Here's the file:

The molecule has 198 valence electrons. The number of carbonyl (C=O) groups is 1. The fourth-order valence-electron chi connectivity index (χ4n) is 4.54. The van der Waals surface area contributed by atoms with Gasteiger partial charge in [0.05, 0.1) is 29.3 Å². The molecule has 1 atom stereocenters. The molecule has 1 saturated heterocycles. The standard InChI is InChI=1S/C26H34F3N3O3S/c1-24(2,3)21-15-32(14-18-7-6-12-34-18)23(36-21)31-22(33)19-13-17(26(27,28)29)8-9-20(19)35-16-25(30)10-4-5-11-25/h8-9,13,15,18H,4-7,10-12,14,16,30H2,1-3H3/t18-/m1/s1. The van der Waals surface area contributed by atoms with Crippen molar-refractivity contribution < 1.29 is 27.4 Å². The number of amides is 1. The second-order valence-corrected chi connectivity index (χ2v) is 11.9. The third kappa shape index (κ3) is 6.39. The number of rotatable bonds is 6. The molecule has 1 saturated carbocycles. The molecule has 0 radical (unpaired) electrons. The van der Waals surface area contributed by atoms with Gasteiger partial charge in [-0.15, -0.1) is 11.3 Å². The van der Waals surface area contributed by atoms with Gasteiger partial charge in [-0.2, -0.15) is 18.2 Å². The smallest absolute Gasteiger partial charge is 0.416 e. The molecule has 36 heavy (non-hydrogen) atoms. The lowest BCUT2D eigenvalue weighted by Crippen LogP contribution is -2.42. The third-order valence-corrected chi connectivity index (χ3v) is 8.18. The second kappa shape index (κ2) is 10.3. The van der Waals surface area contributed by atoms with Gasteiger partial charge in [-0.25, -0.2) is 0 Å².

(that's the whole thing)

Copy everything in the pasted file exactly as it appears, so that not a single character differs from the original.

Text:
The molecule has 198 valence electrons. The number of carbonyl (C=O) groups is 1. The fourth-order valence-electron chi connectivity index (χ4n) is 4.54. The van der Waals surface area contributed by atoms with Gasteiger partial charge in [0.05, 0.1) is 29.3 Å². The molecule has 1 atom stereocenters. The molecule has 1 saturated heterocycles. The standard InChI is InChI=1S/C26H34F3N3O3S/c1-24(2,3)21-15-32(14-18-7-6-12-34-18)23(36-21)31-22(33)19-13-17(26(27,28)29)8-9-20(19)35-16-25(30)10-4-5-11-25/h8-9,13,15,18H,4-7,10-12,14,16,30H2,1-3H3/t18-/m1/s1. The van der Waals surface area contributed by atoms with Crippen molar-refractivity contribution < 1.29 is 27.4 Å². The number of amides is 1. The second-order valence-corrected chi connectivity index (χ2v) is 11.9. The third kappa shape index (κ3) is 6.39. The number of rotatable bonds is 6. The molecule has 1 saturated carbocycles. The molecule has 0 radical (unpaired) electrons. The van der Waals surface area contributed by atoms with Gasteiger partial charge in [-0.15, -0.1) is 11.3 Å². The van der Waals surface area contributed by atoms with Gasteiger partial charge in [-0.2, -0.15) is 18.2 Å². The smallest absolute Gasteiger partial charge is 0.416 e. The molecule has 36 heavy (non-hydrogen) atoms. The lowest BCUT2D eigenvalue weighted by Crippen LogP contribution is -2.42. The third-order valence-corrected chi connectivity index (χ3v) is 8.18. The second kappa shape index (κ2) is 10.3. The van der Waals surface area contributed by atoms with Gasteiger partial charge in [-0.25, -0.2) is 0 Å².